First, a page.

Curious, I lowered myself to the chair on her left and waited for her to elaborate. She gestured, so I opened up the book, angled it so that she could see the pages, and began flipping through.
"All of those tiny drawings at the tops and bottoms…" Her voice trailed off.
"These nifty little doodles?" Glancing down, I tilted the heavy tome my way. "It's funny, but they kind of remind me of icons. You know, like for a phone app?"
She stared at me blankly. Of course she didn't know what a phone app was.
"They're symbols," she said. "Each one represents something."
I flipped through more pages and saw that the various icons weren't just random—they were repeated the exact same way in different places. She was right. Symbols.
"What are they for?"
"I'm not sure. But there's more."
She again gestured with her hand, so I tilted the book back toward her and continued flipping until she placed a pointed finger on the page to stop me.
Glancing down, I saw that she was indicating one of the pages of weird squiggly lines. They reminded me of letters or numbers but were unreadable, like a foreign language that used a completely different alphabet.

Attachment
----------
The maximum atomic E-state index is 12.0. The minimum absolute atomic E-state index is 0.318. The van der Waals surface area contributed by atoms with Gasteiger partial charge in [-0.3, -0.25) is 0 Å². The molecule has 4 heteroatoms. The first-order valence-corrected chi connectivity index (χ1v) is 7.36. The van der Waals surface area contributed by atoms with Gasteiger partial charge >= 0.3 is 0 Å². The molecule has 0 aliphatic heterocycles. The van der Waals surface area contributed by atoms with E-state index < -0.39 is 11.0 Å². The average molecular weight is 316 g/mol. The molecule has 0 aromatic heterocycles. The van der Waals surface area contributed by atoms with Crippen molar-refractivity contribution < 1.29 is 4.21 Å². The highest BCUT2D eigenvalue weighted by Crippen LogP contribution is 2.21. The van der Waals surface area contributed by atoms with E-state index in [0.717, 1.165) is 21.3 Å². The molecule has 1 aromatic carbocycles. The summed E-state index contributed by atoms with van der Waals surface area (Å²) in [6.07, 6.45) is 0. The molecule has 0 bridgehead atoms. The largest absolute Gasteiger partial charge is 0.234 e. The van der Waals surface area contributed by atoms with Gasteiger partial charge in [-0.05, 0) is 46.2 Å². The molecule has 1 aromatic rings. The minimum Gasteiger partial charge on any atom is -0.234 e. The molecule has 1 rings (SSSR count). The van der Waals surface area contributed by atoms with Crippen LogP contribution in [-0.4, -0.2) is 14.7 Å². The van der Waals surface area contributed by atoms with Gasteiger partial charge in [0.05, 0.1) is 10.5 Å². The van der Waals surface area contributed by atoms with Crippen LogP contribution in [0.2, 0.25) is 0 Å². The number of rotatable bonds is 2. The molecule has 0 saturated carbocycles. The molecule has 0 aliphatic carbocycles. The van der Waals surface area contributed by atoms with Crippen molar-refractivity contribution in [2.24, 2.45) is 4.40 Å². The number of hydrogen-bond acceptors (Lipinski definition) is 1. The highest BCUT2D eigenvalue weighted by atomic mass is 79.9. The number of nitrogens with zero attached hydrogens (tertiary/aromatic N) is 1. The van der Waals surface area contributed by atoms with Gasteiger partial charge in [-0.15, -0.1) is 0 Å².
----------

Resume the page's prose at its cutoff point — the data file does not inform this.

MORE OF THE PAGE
"What is this?"
She sat back and clasped her hands in her lap. "It's a code. My mother didn't want just anyone reading her journal. So she invented a code to keep parts of it private."
"Cool." I was really starting to like my great-grandmother Sarah.
I was studying the squiggles more closely when I realized Mammi was leaning toward me in her chair, her expression intense.
"Ella, I need you to decipher that code. Figure out how to make sense of it. The symbols too. I want you to translate the code and the symbols into words. I need to know what it says."
My first reaction was to giggle, but her face was so serious I held it in. What was this, James Bond or something?
"I'm not exactly good at this sort of thing. I mean, Zed's way smarter than I am. Why don't you ask him?"